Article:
Butere Girls” High school had its first African headmistress, Miss Alice Barasa who run the school until 1974. During her leadership (1973), Chadwick College, which had been transferred to Siriba and was annexed to Butere Girls’ High School thus giving the school the enormous compound of 63 acres and the benefit of inheriting the Chadwick College buildings.
Mrs. Hellen Omoka became the next headmistress who increased the “O” level streams from 2 to 3 and in 1977 a fourth stream was added which was built through fund-raising while the other were government aided. This same year the first K.J.S.E. was written in this institution and more dormitories built. The student population stood at 650 girls.
The school introduced the first science class in “A” level. By this time the school offered a full, normal curriculum with special subjects like Home-science, Business Education (Typing and Commerce), Fine Art and Physical Education. The clubs had also increased and they were as many as the subjects offered; these included drama, choir, wild-life, young farmers and debate. Games were also very active, the likes of; hockey, netball, volleyball, athletics and badminton with other in-door games.
Mrs. Lorna Ottaro succeeded Mrs Omoka who left for further studies at Kenyatta University (college). She renovated the “A” level classes and completed the physics laboratory. She also continued renovating teachers’ houses, a task started by Mrs. Omoka and she transformed the Chadwick College social hall into the staff-room. With only one unfortunate strike in the same year, normalcy returned and academic excellence followed.
The school celebrated its Silver Jubilee, a historical that brought back some of her first headmistresses, like Miss Mary Miles and quite a big number of old girls too whose status are admired in the society for instance Dr. Miriam Were, Dr. Julia Ojiambo, Lady Justice Effie Owuor to mention a few; during which time money was raised (Kshs. 682,000) together with parents building some class-rooms. The money helped put up more dormitories, staff-houses and a modern kitchen to cater for approximately 800 girls.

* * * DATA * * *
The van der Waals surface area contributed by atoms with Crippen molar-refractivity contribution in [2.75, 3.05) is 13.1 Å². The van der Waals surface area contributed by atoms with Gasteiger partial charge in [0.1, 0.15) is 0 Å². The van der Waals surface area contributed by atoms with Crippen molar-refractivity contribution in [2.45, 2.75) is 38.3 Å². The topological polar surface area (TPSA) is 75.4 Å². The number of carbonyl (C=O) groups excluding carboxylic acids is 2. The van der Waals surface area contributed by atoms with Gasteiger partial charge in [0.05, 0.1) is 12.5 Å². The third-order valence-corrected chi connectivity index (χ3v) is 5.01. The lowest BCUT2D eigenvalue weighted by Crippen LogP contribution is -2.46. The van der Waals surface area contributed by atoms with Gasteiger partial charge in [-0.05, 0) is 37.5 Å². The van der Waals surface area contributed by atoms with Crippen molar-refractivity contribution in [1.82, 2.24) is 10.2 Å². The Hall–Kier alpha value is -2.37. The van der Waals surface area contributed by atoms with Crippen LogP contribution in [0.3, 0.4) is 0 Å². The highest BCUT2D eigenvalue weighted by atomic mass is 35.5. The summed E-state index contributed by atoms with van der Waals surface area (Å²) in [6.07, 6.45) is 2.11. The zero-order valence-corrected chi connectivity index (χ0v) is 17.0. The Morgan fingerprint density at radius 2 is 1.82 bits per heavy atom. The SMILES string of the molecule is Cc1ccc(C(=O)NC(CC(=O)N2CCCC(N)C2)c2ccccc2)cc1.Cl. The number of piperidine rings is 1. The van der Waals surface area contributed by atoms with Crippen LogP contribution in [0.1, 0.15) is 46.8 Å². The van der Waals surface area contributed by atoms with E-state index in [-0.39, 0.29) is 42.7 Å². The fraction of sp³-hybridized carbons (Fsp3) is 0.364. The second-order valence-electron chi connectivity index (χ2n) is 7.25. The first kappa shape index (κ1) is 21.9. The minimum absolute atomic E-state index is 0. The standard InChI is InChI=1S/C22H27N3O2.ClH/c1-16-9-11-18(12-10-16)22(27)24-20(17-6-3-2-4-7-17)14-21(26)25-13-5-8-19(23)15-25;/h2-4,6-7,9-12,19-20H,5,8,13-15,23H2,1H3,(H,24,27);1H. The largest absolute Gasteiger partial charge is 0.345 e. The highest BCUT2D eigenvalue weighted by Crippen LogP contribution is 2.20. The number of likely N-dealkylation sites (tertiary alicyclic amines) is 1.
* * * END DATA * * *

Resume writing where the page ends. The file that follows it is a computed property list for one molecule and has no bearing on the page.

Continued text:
Mrs. Sella Liko then took over leadership from Mrs. Ottaro. The school excelled academically and again with the help of donations from His Excellency the President Daniel Toroitich Arap Moi, a Home-science workshop in preparation for the 8 – 4 – 4 system was constructed which was later completed by parents. During the first 8 – 4 -4 K.C.S.E, the school was among the best top 100 schools and was awarded good discipline and academic performance in 1986 by His Excellency the president after sending 52 girls to Kenya Universities. The school also excelled in co-curricular activities like drama, games and music.
Mrs. Ruth Otieno, took over in December 1993, as Principal of the institutional and a lot changed physically and academically for the good of the institution; the school has introduced Music as a subject thus enriching the options offered in the school. The school posted good KCSE performance and improved drastically in co-curricular activities. However, in 1997 results of 107 students were cancelled almost killing the spirit of competition that had been inculcated.
Mrs. Grace Namai an alumni of the School took over from Mrs. Ruth Otieno. Her Interest in co-curricular activities coupled with the maintained academic excellence inspired more success with results maintaining a normal curve. She greatly improved the school’s aesthetics with the flower initiative in the academic section. The school enrolment went to 1050 necessitating a 6th stream to be registered with parents support.
Mrs. Grace Namai also begun the construction of a new dormitory, Olympus to house 200 students. She improved staffing, initiated processing of purchasing a new school bus and organized a Golden Jubilee celebrations that saw almost all the Alumni from all over Kenya report to the school some even wearing a semblance of the school uniform.
Mrs. Okaalo took over from Mrs. and began improving on facilities by painting classromms, domitories and the school kitchen. The improvement did not leave out academics, in 2013 the KCSE mean grade shoot up to 8.45 with the number sent to university too from 57 from previous year to 97. This improvement stabilized and was the genesis of elevation of to the school to National status in 2012.
Mrs. Omondi J.B, took over in 2016 and began with improving the phase of the school, bringing alumni and parents together. Her leadership has seen a new Dining hall being built, a project that was championed by Her Excellency the wife to the Deputy President Mrs. Rachael Ruto who is also an alumni. The Principal has also started a mega project, building of complex 4 floor classrooms besides pushing performance to a mean of 9.002. Mrs. Omondi looks forward to finishing the started projects whilst maintaining the improved performance!